I have volunteered at Brighton Marathon for 5 years now and it is one of the best weekends of the year. Saturday is the medical briefing at a hotel on Brighton’s beautiful seafront. We collect our hoodies, our passes and our high vis vests and enjoy an amusing, informative and relaxed meeting from the men that know all about organising marathons (with CPD points too).
The group of medical volunteers this year was a nice mix of people, half who have done it before and half who haven’t, obviously. Every area of medicine is covered by the volunteer doctors, nurses, pharmacists, physios, podiatrists, St John Ambulance and many more amazing people. It always surprises me that I see these people for a few hours once a year and yet names are remembered, job roles recalled and smiles are always shared. We were even served a rather nice light ale during the break, although I forgot to get the name for the husband, he likes to know these things.
Each year Tom, the podiatry boss, and I, take third year University of Brighton podiatry students along as a last external placement before their finals. This experience is very different from any others for all of us as we work out of a field tent, directly on the road. Well, chairs and camp beds for our patients, the floor for us. Three of our team head off and work out of the mid-way tent for the first few hours and the rest of us head to the finishers tent.
We were blessed that not one of the 10K runners needed our assistance this year! This is great news, the runners are taking care of foot wear and precautions and the weather was on their side. The correct shoes and socks are a good start for any runner to reduce unnecessary friction and blisters.
Whilst the sun shone at lunch time we managed to find a big screen to watch the amazing finish between Dan Nash and Stuart Hawkes with only 22″ between them and the dramatic change of front runner so close to the finish. Then with coffee in hand we headed back from the charity village to our tent.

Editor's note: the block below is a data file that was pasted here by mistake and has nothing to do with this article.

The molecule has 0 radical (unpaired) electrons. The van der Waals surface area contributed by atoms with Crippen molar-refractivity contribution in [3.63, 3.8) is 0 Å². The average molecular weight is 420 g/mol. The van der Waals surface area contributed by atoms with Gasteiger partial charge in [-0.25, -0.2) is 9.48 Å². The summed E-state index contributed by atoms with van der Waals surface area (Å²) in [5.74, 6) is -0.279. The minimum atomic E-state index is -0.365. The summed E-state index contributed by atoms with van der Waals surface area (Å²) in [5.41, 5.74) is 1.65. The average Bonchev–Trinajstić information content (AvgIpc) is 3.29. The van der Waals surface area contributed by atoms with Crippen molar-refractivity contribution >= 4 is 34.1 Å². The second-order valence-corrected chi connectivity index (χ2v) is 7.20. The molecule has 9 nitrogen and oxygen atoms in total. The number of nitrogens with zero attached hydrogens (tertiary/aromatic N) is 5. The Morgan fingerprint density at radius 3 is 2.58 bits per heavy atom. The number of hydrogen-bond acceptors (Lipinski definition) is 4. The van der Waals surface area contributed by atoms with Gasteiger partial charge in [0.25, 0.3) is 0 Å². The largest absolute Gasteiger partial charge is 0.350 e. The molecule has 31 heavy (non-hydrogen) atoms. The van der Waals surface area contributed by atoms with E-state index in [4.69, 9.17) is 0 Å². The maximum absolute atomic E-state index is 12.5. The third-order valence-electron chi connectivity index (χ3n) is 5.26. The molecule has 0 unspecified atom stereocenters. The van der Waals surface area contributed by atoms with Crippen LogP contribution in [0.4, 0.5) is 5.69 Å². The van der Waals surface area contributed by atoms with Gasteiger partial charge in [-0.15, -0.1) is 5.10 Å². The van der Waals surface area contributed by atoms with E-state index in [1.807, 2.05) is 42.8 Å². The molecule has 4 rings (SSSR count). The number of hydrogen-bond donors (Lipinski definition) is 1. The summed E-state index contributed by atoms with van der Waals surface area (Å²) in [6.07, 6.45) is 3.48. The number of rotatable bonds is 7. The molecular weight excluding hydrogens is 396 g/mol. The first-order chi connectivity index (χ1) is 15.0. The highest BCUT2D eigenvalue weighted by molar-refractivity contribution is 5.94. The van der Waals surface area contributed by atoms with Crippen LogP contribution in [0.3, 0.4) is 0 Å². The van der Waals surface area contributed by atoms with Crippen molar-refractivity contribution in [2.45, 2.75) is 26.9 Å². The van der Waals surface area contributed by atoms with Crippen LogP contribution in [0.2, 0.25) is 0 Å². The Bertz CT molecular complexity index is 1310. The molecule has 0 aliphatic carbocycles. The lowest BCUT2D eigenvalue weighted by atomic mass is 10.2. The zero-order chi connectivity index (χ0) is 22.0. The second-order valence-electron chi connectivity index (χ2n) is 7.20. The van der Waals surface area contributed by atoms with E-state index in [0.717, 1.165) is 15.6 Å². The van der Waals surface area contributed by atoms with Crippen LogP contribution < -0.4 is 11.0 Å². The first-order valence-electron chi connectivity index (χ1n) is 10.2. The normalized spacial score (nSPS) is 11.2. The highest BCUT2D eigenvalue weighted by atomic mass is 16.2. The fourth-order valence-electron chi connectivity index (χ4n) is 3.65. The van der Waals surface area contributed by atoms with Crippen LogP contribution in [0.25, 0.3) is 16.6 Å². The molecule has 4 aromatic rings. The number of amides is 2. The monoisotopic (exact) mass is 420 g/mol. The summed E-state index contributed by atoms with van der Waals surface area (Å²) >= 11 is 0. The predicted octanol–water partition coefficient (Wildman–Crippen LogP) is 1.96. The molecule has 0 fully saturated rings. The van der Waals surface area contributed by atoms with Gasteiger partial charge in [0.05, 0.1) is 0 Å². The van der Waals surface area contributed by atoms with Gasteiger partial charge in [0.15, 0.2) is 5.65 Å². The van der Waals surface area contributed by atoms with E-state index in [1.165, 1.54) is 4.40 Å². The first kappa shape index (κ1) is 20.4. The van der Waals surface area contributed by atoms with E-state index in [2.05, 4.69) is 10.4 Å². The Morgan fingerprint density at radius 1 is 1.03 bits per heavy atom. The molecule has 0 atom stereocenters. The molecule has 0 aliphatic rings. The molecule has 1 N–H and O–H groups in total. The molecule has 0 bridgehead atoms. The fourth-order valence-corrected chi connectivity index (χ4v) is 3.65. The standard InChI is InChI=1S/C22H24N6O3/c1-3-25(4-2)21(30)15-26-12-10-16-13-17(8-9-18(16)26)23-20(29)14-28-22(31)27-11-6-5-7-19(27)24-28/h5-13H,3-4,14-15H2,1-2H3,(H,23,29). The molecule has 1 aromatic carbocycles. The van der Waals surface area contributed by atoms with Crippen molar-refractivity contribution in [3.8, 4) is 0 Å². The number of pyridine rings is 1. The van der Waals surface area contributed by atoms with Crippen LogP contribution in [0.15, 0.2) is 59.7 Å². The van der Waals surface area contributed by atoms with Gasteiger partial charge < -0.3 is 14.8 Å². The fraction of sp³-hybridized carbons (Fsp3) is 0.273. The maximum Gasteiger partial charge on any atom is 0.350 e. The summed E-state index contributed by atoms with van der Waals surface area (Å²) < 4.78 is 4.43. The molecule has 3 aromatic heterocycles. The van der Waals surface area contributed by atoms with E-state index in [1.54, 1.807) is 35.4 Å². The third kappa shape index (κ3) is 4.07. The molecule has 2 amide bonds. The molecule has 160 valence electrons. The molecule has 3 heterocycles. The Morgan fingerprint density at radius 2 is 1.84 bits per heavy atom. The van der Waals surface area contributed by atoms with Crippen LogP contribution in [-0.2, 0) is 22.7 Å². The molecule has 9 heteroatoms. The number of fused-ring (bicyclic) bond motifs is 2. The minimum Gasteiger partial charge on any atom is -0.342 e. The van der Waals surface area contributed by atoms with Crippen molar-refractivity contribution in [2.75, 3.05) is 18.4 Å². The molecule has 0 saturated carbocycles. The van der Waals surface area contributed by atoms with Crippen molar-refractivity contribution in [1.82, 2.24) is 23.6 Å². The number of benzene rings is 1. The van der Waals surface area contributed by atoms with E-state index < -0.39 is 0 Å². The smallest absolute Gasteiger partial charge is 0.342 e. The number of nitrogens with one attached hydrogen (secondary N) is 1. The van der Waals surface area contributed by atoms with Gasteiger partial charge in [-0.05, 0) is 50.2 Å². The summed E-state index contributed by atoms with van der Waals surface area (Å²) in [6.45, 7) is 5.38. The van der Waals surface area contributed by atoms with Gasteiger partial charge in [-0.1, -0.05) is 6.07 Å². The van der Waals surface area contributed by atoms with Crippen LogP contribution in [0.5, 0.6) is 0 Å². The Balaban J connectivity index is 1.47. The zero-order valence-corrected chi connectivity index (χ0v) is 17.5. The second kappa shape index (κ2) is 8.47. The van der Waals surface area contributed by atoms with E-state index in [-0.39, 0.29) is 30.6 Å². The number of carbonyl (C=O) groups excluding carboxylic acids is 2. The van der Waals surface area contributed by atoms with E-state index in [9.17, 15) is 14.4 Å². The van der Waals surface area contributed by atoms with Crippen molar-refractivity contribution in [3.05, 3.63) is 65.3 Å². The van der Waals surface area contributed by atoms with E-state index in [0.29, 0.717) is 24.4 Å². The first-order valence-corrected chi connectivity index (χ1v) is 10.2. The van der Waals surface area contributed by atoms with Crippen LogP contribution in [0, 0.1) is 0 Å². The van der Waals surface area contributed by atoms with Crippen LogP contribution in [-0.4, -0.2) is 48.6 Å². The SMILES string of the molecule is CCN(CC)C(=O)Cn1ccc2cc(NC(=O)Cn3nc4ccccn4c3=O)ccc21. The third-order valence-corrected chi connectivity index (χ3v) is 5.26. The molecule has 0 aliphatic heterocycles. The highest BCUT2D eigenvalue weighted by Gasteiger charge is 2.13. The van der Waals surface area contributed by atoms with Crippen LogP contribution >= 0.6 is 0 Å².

The runners soon started to come through thick and fast, one or two still jogging as they pass our tent and appearing to not have broken a sweat. Other runners the effort they put in to their runs is apparent and so is the joy and emotion that they finished. Whilst we still have calm the medical team stand outside and cheer and clap the runners as they head towards their bags and family and friends. I love how even after 26.2 miles they can still smile and they thank the medical team for volunteering and making it possible for them, one or two even come and ask for a hug, just a hug, because that’s all they need.
Soon the serious reason for volunteering starts to happen, not just coffee and clapping, the weather was sunny and cold, cloudy, raining, cloudy with a cold wind and then hot sun.
The changeable weather appeared to have a huge effect on the runners. Obviously those that too longer experienced more change than others. The first feet in need of our help began to arrive.
Our aim is to ensure runners can get home as comfortably as possible and that they have all the information they need to self care or to see someone else in the next few days that can continue to help them. The longer a runner is in the tent, the adrenalin has stopped, the aches are beginning and the colder they become. We want them to be dressed, warm and with their families and friends celebrating their achievements. Blisters are our most commonly seen problem. The best shoes in the world may not stop all blisters, and for those that run for a longer period of time they become tired, the way they move their legs and feet alters and therefore the pressure from parts of the shoe will change with them.
We will always try to leave a blister if possible as they reabsorb, heal and dry out on their own. If the position is such that no shoe will be able to go back on the foot for a few days or it is just too painful the blisters can be popped, cleaned and dressed. A pad is normally stuck around the area to reduce pressure to the area and redistribute if possible.
This blister was part of the blister that covered the whole bottom of the foot. This runner had been going for over six hours and was brought to us in wheelchair unable to walk anymore. I have to admit I love this part of the job too. Nothing better than popping a blister (with sterile instruments and correct PPE and only if necessary). This was the last foot of the day that needed our brand of TLC and for professional reasons I loved it, for personal reasons I was pleased that we were still there to help at the very end and they were able to go away with friends to celebrate crossing the finish line.
We had some bad cases of cramp, some cuts and bumps or those that had taken a tumble and some that needed more care than we podiatrists could offer. The medical team that volunteers has no hierarchy just order, everyone knowing to work within their scope of practice and call for help if needed. I have always felt the team is open, respectful and caring for each other. There is always support for anyone involved from someone nearby and if they cant help they will always find someone who can.
Thank you Brighton Marathon 2018, it was a long day and always a pleasure to be of service. Until next year…